Monetary Fund: Fuel subsidies around the world rose to $7 trillion


The International Monetary Fund said Thursday that the governments of the countries of the world provided subsidies to consumers worth $ 7 trillion for fossil fuels in 2022, reaching a new record.

The fund indicated in a report that governments supported consumers and companies to mitigate the effects of the global rise in energy prices resulting from the Russian invasion of Ukraine and the economic recovery from the Corona epidemic.

The volume of global fuel subsidies around the world rose by 18.6 percent last year from $5.9 trillion in 2021.

The Fund stated that oil, coal and natural gas subsidies cost the equivalent of 7.1 percent of global GDP, which is more than governments spend annually on education (4.3 percent of global income) and about two-thirds of what they spend on health care (10.9 percent).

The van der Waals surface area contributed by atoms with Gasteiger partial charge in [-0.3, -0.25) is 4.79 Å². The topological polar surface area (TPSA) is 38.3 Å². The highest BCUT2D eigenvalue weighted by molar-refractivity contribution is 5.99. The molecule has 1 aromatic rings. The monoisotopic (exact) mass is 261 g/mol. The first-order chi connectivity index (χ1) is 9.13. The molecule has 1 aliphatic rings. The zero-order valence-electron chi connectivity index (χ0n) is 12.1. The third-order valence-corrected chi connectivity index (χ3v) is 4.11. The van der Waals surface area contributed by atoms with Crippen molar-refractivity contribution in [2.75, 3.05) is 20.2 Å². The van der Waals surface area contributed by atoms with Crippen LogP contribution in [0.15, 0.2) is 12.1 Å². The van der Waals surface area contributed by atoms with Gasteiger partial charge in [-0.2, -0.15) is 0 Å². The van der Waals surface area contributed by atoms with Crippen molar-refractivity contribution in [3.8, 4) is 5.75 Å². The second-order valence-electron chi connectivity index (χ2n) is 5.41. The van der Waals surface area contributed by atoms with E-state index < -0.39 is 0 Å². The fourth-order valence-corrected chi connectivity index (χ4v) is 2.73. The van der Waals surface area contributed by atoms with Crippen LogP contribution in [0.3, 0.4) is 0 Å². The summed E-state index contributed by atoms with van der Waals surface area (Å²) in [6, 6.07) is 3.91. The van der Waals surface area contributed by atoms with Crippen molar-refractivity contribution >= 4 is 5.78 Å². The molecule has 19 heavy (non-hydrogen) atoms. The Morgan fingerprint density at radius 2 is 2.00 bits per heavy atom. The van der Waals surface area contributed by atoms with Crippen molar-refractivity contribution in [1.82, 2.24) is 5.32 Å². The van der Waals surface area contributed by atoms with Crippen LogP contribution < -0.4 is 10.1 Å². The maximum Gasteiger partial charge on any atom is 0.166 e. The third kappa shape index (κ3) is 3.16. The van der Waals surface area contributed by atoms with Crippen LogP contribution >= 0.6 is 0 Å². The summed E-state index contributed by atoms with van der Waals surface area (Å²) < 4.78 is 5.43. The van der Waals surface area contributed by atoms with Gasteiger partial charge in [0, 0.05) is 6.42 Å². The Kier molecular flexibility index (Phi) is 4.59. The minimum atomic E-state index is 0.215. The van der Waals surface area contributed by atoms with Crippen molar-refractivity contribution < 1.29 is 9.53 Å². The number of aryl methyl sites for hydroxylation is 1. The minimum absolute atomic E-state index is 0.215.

It continued: “This comes at a time when the world is struggling to limit global warming so that it does not exceed 1.5 degrees Celsius, and parts of Asia, Europe and the United States are suffering from extreme heat.”


The Fund believes that reducing subsidies would reduce air pollution, generate revenue, and contribute significantly to slowing climate change.

The fund’s findings come as the World Meteorological Organization says July was the hottest month on record, underscoring the urgent need to limit human-caused climate change.

According to the report, fossil fuel consumption imposes huge environmental costs, mostly caused by local air pollution and the damage caused by global warming.

The fund believes that if governments eliminate subsidies and impose corrective taxes, fuel prices will rise.. “This would prompt businesses and households to consider environmental costs when making consumption and investment decisions.

It revealed that the result would be a significant reduction in global carbon dioxide emissions, cleaner air, fewer lung and heart diseases, and more fiscal space for governments.

The fund estimated that eliminating explicit and implicit fossil fuel subsidies would prevent 1.6 million premature deaths annually and increase government revenues by about $4.4 trillion.